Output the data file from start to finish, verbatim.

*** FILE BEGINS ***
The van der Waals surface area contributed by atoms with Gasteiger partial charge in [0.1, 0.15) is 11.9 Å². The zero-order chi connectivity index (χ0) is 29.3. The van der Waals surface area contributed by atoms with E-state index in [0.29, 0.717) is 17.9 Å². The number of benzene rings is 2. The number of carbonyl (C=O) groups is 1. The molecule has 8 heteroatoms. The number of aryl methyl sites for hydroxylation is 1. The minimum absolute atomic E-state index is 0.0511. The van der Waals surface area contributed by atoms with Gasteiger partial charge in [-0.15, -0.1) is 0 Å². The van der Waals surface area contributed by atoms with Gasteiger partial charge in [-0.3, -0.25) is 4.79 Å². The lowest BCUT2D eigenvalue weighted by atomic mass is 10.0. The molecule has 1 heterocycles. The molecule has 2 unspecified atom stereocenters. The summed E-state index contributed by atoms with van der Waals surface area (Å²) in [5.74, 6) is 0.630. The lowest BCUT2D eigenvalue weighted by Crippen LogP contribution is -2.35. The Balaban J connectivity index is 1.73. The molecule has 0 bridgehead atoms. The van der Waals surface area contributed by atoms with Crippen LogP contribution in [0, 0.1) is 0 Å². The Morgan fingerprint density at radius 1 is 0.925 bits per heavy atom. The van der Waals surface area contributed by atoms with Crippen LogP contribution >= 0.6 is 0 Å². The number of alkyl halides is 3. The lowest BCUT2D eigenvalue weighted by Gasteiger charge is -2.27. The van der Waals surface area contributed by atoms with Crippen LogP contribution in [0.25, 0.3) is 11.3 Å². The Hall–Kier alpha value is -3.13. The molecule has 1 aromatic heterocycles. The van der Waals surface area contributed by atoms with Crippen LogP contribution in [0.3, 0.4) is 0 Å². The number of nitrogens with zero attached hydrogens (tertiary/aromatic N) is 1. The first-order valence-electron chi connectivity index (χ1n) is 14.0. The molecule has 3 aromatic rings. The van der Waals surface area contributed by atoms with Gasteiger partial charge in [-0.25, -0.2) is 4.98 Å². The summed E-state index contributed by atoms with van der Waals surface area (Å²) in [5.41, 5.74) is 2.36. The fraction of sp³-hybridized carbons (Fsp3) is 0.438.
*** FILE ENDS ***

The van der Waals surface area contributed by atoms with Gasteiger partial charge in [0.1, 0.15) is 11.9 Å². The zero-order chi connectivity index (χ0) is 29.3. The van der Waals surface area contributed by atoms with E-state index in [0.29, 0.717) is 17.9 Å². The number of benzene rings is 2. The number of carbonyl (C=O) groups is 1. The molecule has 8 heteroatoms. The number of aryl methyl sites for hydroxylation is 1. The minimum absolute atomic E-state index is 0.0511. The van der Waals surface area contributed by atoms with Gasteiger partial charge in [-0.15, -0.1) is 0 Å². The van der Waals surface area contributed by atoms with Gasteiger partial charge in [-0.3, -0.25) is 4.79 Å². The lowest BCUT2D eigenvalue weighted by atomic mass is 10.0. The molecule has 1 heterocycles. The molecule has 2 unspecified atom stereocenters. The summed E-state index contributed by atoms with van der Waals surface area (Å²) in [5.74, 6) is 0.630. The lowest BCUT2D eigenvalue weighted by Crippen LogP contribution is -2.35. The Balaban J connectivity index is 1.73. The molecule has 0 bridgehead atoms. The van der Waals surface area contributed by atoms with Crippen LogP contribution in [0, 0.1) is 0 Å². The Morgan fingerprint density at radius 1 is 0.925 bits per heavy atom. The van der Waals surface area contributed by atoms with Crippen LogP contribution >= 0.6 is 0 Å². The number of alkyl halides is 3. The lowest BCUT2D eigenvalue weighted by Gasteiger charge is -2.27. The van der Waals surface area contributed by atoms with Crippen LogP contribution in [0.25, 0.3) is 11.3 Å². The Hall–Kier alpha value is -3.13. The molecule has 1 aromatic heterocycles. The van der Waals surface area contributed by atoms with Crippen LogP contribution in [0.3, 0.4) is 0 Å². The number of nitrogens with zero attached hydrogens (tertiary/aromatic N) is 1. The first-order valence-electron chi connectivity index (χ1n) is 14.0. The molecule has 3 aromatic rings. The van der Waals surface area contributed by atoms with Gasteiger partial charge in [-0.25, -0.2) is 4.98 Å². The summed E-state index contributed by atoms with van der Waals surface area (Å²) in [5.41, 5.74) is 2.36. The fraction of sp³-hybridized carbons (Fsp3) is 0.438.